Heal Your Church WebSite


Teaching, rebuking, correcting & training in righteous web design.

Flashination : a pre-intro

Flashination is a term I give to (church) websites that seem to be overly fascinated with Macromedia Flash. It’s a toned-down version of a slightly-more ‘R’ rated term Vincent Flanders offers for said practice.

Regardless of what name this stinky petunia goes by, what many church web servants fail to realize is that “.. fancy media on websites typically fails user testing …” at least according to Jakob Nielsen’s recent AlertBox entitled “Low-End Media for User Empowerment.”

It’s not that Macromedia Flash itself is inherently evil, but that people, especially church people, seem to get carried away with shiney objects and flashing lights … which manifests itself on their church website in the form of useless splash pages, mystery meat navigation (MMN) and sin of all sins, replacing HTML altogether with Flash-only sites.

Or as the previously mentioned ‘Father Flanders’ put it in a recent compendium that includes some dastardly Flash implementations:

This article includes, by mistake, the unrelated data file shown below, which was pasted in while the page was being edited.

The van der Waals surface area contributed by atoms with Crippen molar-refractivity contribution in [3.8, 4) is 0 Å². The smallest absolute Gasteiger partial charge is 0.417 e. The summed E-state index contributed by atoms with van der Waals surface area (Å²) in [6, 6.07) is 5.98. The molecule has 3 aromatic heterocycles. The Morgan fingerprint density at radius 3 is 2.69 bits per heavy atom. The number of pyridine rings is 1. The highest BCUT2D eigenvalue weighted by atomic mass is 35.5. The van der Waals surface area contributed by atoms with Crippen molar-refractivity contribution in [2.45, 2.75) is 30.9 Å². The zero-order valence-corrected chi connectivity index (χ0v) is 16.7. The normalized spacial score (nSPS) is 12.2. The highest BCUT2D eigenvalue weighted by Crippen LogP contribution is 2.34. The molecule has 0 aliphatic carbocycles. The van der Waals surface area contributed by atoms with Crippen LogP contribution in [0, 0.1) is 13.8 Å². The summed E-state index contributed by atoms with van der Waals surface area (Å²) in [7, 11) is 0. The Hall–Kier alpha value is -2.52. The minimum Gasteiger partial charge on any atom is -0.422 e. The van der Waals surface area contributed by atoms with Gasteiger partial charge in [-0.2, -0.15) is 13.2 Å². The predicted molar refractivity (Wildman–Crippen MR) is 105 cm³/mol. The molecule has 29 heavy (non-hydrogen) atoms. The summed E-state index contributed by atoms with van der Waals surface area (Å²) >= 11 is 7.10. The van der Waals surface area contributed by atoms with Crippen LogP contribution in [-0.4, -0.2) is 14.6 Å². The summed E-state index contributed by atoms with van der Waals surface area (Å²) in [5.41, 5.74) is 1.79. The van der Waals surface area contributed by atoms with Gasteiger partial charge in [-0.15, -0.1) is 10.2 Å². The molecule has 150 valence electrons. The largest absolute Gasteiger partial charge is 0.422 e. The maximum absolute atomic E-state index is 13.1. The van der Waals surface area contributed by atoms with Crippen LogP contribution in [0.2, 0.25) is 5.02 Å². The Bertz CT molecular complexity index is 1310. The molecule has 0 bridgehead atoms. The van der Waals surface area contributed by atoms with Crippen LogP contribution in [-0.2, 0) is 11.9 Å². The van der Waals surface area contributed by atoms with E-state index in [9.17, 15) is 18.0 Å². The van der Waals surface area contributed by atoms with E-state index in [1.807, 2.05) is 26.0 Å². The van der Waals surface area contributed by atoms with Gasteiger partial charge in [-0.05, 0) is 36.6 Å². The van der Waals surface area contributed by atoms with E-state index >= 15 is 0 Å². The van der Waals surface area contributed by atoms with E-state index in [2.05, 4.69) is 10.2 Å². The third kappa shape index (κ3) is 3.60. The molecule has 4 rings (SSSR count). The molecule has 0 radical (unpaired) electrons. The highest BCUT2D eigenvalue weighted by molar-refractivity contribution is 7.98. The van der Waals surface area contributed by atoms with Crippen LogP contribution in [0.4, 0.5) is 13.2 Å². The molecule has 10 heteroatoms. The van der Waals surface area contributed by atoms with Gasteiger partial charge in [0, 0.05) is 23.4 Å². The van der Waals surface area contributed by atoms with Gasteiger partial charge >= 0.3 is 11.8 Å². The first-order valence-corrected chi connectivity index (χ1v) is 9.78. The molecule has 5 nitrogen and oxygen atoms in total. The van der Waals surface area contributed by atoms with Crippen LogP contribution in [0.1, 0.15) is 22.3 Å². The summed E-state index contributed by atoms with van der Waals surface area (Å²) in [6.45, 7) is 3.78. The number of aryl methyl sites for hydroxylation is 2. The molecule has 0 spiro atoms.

Using Flash as a replacement for HTML is like putting a Ferrari on the back of a flatbed truck and driving the truck. I don’t see much that wouldn’t be better with HTML.

I realize ’tis the season for youth ministry summer interns to turn your page into a multi-media extraveganza, but don’t do this. As Nielsen reminds us:

Simple text and clear photos not only communicate better with users, they also enhance users’ feeling of control and thus support the Web’s mission as an instant gratification environment.

Expect me to post some church web sites here in the near future where “Flashination ” is a problem.

3 Comments

  1. Those dasterdly youth interns! Always meddling!!!!

  2. Hey Dean, it would also be great if you could post up some sites that do have good examples of Flash usage. I’m sure that people would appreciate knowing what might constitute an acceptable level of integration into their site if they are to use it.

  3. It may not be a church site, explicitly, but I think Tooth & Nail do an exceptional job of combining HTML and Flash: http://toothandnail.com/. The only complaint, though, is that their nav bar is Flash and they don’t provide text links. This is an accessibility no-no. Some simple text links at the bottom of the page would make the site more accessible.